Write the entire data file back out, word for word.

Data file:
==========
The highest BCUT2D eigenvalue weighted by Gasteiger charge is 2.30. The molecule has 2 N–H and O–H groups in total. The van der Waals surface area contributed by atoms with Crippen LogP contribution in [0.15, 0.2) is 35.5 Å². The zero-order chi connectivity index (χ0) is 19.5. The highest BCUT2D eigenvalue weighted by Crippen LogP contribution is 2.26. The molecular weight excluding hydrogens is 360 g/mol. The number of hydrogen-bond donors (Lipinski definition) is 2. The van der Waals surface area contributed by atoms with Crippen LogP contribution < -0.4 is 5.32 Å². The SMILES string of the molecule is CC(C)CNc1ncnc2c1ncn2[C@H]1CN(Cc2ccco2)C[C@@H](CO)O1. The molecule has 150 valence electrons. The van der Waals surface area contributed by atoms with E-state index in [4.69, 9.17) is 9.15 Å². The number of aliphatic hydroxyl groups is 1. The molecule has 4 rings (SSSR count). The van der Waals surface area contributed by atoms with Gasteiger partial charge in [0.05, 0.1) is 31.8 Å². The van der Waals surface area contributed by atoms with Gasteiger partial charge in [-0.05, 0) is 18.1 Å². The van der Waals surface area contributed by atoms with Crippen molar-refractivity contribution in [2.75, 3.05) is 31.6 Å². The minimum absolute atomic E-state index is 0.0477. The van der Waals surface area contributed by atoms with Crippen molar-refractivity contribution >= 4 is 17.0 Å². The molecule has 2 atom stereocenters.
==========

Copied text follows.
The highest BCUT2D eigenvalue weighted by Gasteiger charge is 2.30. The molecule has 2 N–H and O–H groups in total. The van der Waals surface area contributed by atoms with Crippen LogP contribution in [0.15, 0.2) is 35.5 Å². The zero-order chi connectivity index (χ0) is 19.5. The highest BCUT2D eigenvalue weighted by Crippen LogP contribution is 2.26. The molecular weight excluding hydrogens is 360 g/mol. The number of hydrogen-bond donors (Lipinski definition) is 2. The van der Waals surface area contributed by atoms with Crippen LogP contribution < -0.4 is 5.32 Å². The SMILES string of the molecule is CC(C)CNc1ncnc2c1ncn2[C@H]1CN(Cc2ccco2)C[C@@H](CO)O1. The molecule has 150 valence electrons. The van der Waals surface area contributed by atoms with E-state index in [4.69, 9.17) is 9.15 Å². The number of aliphatic hydroxyl groups is 1. The molecule has 4 rings (SSSR count). The van der Waals surface area contributed by atoms with Gasteiger partial charge in [0.05, 0.1) is 31.8 Å². The van der Waals surface area contributed by atoms with Gasteiger partial charge in [-0.05, 0) is 18.1 Å². The van der Waals surface area contributed by atoms with Crippen molar-refractivity contribution in [2.75, 3.05) is 31.6 Å². The minimum absolute atomic E-state index is 0.0477. The van der Waals surface area contributed by atoms with Crippen molar-refractivity contribution >= 4 is 17.0 Å². The molecule has 2 atom stereocenters.